Perhaps a better title for this one would be “Parents Talk With Parents, Kids Talk With Kids, Pastors Talk With Pastors, Principals Talk With Principals, Teachers Talk With Teachers,” but it wouldn’t fit on the title line of the browser you’re reading this on.

When people in the same labeled group speak with each other (let’s say teachers talking with teachers) in a setting which fosters conversation and communication, the discussion can be lively. Whenever one of these groups of people speak to a different group of people, or if just a member of a different group is engaged in the discussion, the “power structure” of the conversation changes. Teachers instruct kids, principals supervise teachers, kids listen to their parents (hope springs eternal) – you get the idea. When one is aware of the nature of the other, the tone of the conversation can change. If you don’t believe me, watch what happens when a teacher walks into a room of conversing students. Or a principal walks into a room of conversing teachers. The same thing happens in the workplace when the supervisor walks into a space where the employees have gathered.

In the past, professional online forums used screennames rather than one’s real name and position in the marketplace.  The use of screennames rather than real names and titles took these labels away, allowing it to become truly a place of idea sharing, where each participant can practice respect for the individual because they don’t know to whom they are speaking.

If only that were the case.  Much has changed over the past decade or so years, and not knowing who people really are in an online forum is precisely the reason why online forums are now professionally run and moderated based on special interests (such as musical instruments or automobile repair questions), and there are usually criteria set forth that an individual who wants to become involved in the discussion must accept, and they must be approved for admission to the group.  Today, many professional interest groups are hosted on Facebook or LinkedIn, rather than being a separate Web site which anyone can join.  Viewers who are not part of the group but who can follow the conversations have been referred to as “lurkers” – a rather unsavory moniker.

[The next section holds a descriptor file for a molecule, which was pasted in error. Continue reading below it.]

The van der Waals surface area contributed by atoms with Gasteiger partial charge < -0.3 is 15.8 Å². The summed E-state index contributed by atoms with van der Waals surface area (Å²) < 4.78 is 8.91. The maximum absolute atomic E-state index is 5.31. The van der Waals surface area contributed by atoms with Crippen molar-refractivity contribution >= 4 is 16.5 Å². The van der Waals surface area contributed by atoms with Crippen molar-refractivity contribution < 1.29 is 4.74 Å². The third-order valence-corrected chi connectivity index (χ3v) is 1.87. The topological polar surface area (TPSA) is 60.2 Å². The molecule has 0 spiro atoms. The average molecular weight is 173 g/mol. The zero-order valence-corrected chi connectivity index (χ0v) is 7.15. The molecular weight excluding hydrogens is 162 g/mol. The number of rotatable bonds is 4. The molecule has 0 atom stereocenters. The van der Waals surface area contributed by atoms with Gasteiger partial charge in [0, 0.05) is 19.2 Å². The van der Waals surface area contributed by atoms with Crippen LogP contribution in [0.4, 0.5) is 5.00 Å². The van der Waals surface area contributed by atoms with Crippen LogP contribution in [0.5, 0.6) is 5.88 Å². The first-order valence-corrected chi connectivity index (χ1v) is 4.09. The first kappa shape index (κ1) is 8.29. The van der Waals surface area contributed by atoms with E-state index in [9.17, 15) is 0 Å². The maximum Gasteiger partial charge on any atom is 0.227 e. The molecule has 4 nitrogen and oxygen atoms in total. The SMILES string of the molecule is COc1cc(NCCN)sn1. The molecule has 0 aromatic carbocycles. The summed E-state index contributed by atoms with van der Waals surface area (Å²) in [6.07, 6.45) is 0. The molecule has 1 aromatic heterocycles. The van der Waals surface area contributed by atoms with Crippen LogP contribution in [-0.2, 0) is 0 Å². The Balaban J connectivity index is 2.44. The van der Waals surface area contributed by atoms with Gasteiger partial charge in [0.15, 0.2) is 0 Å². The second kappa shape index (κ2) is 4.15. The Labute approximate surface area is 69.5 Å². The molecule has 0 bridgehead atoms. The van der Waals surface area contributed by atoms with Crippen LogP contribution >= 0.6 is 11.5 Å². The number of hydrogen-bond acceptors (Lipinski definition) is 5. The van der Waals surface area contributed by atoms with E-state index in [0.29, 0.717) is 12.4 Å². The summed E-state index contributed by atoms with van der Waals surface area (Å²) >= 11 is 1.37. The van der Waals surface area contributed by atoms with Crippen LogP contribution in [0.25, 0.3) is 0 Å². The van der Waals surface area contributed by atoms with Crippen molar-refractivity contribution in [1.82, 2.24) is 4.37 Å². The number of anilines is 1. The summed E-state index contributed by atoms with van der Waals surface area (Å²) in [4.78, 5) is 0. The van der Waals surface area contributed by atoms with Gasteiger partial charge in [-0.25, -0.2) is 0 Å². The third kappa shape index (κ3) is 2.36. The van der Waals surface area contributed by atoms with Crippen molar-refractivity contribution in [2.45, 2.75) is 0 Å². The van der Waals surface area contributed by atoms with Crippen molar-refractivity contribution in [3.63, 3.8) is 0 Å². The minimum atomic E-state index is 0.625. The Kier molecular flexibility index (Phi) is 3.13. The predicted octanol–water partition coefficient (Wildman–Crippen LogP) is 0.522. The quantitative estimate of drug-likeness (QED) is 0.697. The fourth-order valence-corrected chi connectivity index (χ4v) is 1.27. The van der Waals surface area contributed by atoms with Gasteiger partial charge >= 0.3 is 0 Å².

It’s quite interesting to see the evolution of online conversations.  Fifteen years ago, articles were written about the rule of online conversations.  All capital letters meant shouting.  Spelling was critical, and thoughts had to be expressed in a structured and cohesive manner.  Then, texting came into vogue, and txtspk became acceptable with abbreviations, jargon and sometimes, jibberish.  Then, punctuation and capitalization disappeared.  Misspellings are now commonplace and acceptable.

The good news is that forum administrators and moderators are out to maintain the integrity of the group and the appropriateness of the conversation and discussion. Saint John Paul the Great called to us to engage others by evangelizing through new media made possible by the advances of technology; even Jesus Christ said to His disciples that He was sending them into the world “like sheep amongst the wolves.” Who are we to think our Christian walk in these current turbulent times would be any different?

In the previous “Parents Talk to Parents” Marketing Matter, I mentioned Word of Mouth as a most powerful form of advertising. Be aware, however, that the “buzz” that’s created can be different among the various aforementioned groups. Just because one group is speaking positively about your school doesn’t mean that all groups are. Different audiences require different conversations in order that those conversations have the most positive overall effect on your school. Children might be enthused (about technology in the school, for instance) and parents could be excited (that their child is doing things that it took them months to learn at the office) at the same time that teachers are upset (that they have to learn all this new technology) and pastors are worried (about how the school can afford all this technology). When parents talk to parents and pastors talk to pastors (etc.), others hearing conversations that cross the parallels could wonder if they’re talking about the same school!

Good marketing will make sure children and parents maintain that enthusiasm while teachers are shown the benefits of working with technology and pastors are reassured by revenues from outside businesses and foundations to help foot the bill. Indeed, development and marketing need to work together to assure that a consistent message is presented to divergent groups, since those groups will create “buzz” according to their mindsets.

© Michael V. Ziemski, SchoolAdvancement, 2007-2022 (Original Publication Date: 20071008)